Associative play. Associative play, in which children really play together, follows soon. This is unstructured play; there are no rules, but two children talk to each other and use some of the same toys. Attention spans and tempers are short, and egos are all-important, so you can't expect the fun to last more than about a half hour in most cases. You'll hear the word "mine" often. If the eyes of two children happen to light on the same toy at the same time, they'll both reach for it. Toddlers of this age really do want everything they see, unselectively. Reason won't solve the problem of contention; these children are not yet old enough to grasp the idea of sharing. You may be able to make use of a timer to set the end of one child's turn and the beginning of the other's, but sometimes you may simply have to put a toy away.
Remember that the quarrels that annoy you because they seem senseless help children develop social skills. If you interfere in any but the most serious disagreements, you deprive the children of a chance to learn how to get along with others. At this point, children almost always do best with just one other child, and they get along better and are able to play longer with one child than with another. It is important now that your child see as many others as possible so he can select the ones with whom he most enjoys playing.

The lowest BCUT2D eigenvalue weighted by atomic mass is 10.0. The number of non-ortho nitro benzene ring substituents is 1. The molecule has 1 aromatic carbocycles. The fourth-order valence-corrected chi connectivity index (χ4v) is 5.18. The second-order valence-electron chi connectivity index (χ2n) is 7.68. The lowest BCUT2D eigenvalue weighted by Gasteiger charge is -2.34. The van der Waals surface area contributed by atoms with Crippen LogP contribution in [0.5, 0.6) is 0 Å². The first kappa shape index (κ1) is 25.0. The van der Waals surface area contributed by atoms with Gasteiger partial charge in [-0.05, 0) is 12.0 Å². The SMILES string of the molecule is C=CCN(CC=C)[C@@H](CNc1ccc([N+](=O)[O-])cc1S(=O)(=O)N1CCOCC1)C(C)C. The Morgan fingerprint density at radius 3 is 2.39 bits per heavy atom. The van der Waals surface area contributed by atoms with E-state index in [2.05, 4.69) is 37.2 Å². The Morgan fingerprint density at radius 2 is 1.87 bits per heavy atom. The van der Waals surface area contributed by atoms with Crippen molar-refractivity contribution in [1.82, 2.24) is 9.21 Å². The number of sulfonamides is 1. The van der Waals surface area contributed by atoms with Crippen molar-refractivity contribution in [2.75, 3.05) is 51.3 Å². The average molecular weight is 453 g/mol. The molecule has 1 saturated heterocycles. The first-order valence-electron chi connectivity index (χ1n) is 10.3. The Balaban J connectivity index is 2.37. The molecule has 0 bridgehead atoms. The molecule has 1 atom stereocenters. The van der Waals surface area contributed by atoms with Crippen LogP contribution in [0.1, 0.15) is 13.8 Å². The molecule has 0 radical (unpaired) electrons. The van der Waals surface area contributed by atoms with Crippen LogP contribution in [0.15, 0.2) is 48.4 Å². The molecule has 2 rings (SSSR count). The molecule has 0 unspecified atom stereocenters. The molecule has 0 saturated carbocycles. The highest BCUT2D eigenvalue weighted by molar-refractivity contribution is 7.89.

Cooperative play. By about the age of three, your child becomes proficient enough at social relationships to begin cooperative play. This involves rules and sharing and turns and fairness; for example, in playing house, the "mother" must act like a mother; it's not fair for one child to knock down a tower of blocks the two have put up together; your child knows he can't use the swing while it's the playmate's turn. If you have older children, it's at about this point that you begin to see the sibling companionship you've been waiting for. While previously the older kids have probably enjoyed playing with the younger one as a sort of living toy, now little brother or little sister has learned enough to make proper responses in play situations and has become much more interesting. Imaginative role playing, such as playing school, house, and office, is fun for both the older and the younger kids. Parents often worry if they detect signs of shyness in their child. Some shyness is simply the result of a developmental phase; the child soon outgrows it and becomes outgoing and friendly. You can help your shy toddler or preschooler by encouraging non-threatening play with just one or two low-key children, not a crowd of boisterous ones. Be aware some children are simply less gregarious than others, just as some adults are. Don't push too hard.